Japanese sculptor and installation artist. He finished undergraduate and postgraduate studies at the Tokyo National University of Fine Arts and Music in 1986 and came to prominence in the late 1980s with installations of digital counters in the form of light-emitting diodes. He made his first counter in 1988 and subsequently retained this form as his basic building block: a large, two-digit red display, it continually counts from 1 to 99, never reaching 100 or registering zero. Often he wired together several counters together so that they triggered each other at various points; he called these groups ‘Regions’ and saw them as representing a symbolic universe. In the first half of the 1990s he produced work as part of his 133651 series: ranging from small groupings of counters to large, complex installations, each work consisted of a row of ten two-digit counters with up to five wired together. Such a unit allows a total of 133,651 combinations to appear, hence the title. The project ...

Article

Karen Kurczynski

(b Saugerties, NY, Jan 18, 1942).

American performance and video artist and spiritual practitioner. Montano was raised a Roman Catholic and briefly entered a convent as a teenager in 1960–62. She went on to practice a mixture of Catholicism, yoga and Zen Buddhism in direct relationship to her artistic works, which explore breaking down the boundary between art and everyday life through ritual. She earned an MA in sculpture from Villa Schifanoia, Florence, in 1966 and an MFA at the University of Wisconsin, Madison, in 1969.

Montano is known for her endurance performances. Her early performances in the 1970s involved blindfolding herself for weeks at a time, handcuffing herself to other people, and performing as her alter-ego “Chicken Woman.” She began making video art as an extension of her performances. The video Mitchell’s Death (1977) was based on a performance, with live music by the composer Pauline Oliveros and musician Al Rossi, in which she relates the story of the sudden death of her husband, Mitchell Payne. The video features an extreme close-up of Montano chanting while she inserts acupuncture needles into her face. The ...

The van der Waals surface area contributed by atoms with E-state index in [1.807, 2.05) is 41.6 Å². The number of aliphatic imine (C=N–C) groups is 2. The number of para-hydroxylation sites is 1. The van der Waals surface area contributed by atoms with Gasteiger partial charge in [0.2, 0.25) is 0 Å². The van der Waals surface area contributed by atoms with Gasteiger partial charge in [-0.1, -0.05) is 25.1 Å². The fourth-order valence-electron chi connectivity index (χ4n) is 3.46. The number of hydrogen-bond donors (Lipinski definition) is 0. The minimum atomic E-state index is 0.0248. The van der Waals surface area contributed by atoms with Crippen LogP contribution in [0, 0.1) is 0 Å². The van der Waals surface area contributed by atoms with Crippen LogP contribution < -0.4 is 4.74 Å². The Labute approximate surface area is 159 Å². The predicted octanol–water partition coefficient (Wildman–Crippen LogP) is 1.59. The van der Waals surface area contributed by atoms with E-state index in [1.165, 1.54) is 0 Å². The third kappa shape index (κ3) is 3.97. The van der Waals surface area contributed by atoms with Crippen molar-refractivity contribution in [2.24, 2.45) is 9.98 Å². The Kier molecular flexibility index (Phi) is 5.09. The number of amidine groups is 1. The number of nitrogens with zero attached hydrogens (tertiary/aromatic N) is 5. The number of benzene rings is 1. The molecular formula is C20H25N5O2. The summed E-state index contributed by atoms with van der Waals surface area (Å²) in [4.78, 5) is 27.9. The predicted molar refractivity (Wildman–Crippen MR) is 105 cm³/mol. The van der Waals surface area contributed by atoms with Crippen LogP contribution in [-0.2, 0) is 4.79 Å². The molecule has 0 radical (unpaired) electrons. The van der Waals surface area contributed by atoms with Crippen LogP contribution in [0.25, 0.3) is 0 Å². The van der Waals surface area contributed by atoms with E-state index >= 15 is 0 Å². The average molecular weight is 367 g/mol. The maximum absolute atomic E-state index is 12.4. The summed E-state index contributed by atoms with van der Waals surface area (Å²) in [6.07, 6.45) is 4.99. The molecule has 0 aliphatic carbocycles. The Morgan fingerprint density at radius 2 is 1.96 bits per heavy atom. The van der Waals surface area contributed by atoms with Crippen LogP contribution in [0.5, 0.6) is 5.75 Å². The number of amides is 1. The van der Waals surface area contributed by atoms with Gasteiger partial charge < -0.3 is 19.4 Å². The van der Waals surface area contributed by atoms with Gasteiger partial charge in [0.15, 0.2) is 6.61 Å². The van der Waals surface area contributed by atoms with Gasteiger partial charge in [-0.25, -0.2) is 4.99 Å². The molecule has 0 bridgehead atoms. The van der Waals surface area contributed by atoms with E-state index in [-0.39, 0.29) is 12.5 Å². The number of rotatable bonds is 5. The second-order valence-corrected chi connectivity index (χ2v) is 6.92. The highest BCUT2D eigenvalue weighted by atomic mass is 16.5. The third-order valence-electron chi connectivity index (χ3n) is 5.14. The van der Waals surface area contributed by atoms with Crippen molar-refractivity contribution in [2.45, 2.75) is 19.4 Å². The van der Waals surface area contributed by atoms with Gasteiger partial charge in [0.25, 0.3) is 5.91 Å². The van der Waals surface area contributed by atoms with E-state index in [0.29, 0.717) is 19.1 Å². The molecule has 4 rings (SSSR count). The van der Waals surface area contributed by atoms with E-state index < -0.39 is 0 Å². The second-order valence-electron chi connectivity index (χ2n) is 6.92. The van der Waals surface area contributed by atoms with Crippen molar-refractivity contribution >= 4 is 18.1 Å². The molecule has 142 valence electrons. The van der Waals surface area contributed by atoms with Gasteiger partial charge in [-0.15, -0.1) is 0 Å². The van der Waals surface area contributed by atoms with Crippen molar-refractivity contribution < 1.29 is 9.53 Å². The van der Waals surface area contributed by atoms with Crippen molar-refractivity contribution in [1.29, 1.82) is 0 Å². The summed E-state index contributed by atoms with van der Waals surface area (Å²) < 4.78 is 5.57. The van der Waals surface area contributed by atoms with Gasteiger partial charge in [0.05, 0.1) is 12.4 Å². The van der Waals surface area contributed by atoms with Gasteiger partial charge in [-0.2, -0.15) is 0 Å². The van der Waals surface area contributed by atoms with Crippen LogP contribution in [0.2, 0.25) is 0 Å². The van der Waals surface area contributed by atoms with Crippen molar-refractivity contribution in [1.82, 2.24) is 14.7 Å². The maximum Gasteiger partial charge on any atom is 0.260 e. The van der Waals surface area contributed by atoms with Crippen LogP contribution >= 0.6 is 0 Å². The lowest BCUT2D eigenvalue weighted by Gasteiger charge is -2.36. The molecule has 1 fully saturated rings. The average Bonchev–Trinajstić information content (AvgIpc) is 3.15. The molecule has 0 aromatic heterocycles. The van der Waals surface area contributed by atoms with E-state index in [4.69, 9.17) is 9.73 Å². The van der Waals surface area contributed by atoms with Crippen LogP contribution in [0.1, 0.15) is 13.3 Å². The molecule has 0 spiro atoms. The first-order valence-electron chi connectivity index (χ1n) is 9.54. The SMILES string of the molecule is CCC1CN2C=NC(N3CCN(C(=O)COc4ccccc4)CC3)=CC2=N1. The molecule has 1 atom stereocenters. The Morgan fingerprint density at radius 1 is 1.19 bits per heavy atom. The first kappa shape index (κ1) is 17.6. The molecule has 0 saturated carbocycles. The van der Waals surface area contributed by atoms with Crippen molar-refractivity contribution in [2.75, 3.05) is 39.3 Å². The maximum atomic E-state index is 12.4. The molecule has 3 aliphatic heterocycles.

Article

Catherine M. Grant

revised by Jennifer Way

(b Tokyo, Feb 21, 1967).

Japanese photographer, video artist, performance artist, sculptor, installation artist and painter. Mori studied fashion at the Bunka Fashion Institute in Tokyo from 1986 to 1988 and worked part-time as a model before moving to London to study at the Shaw School of Art (1988–9) and the Chelsea College of Art (1989–92), where she earned a BFA. In New York she participated in the Independent Study Program at the Whitney Museum of American Art (1992–3). In 1994 Mori returned to Tokyo and began making large digital photographs and videos in which she appears as a ‘shaman, mermaid, cyber-geisha and visitor from the future’ (Johnson, p. 56). Subsequently, she assembled teams of stylists, photographers, computer imagists, sound technicians and fabricators along with musicians and scientists to create immersive multimedia installations consisting of digital photography, music, video, cinematic spatial effects, abstract biomorphic sculptural forms, paintings and scent, engaging users and responding to data and environmental stimuli. She exhibited her art in biennale exhibitions throughout the world, for example, in Singapore, Venice, Shanghai, Sydney, Kwangju, Istanbul and Lyon. From ...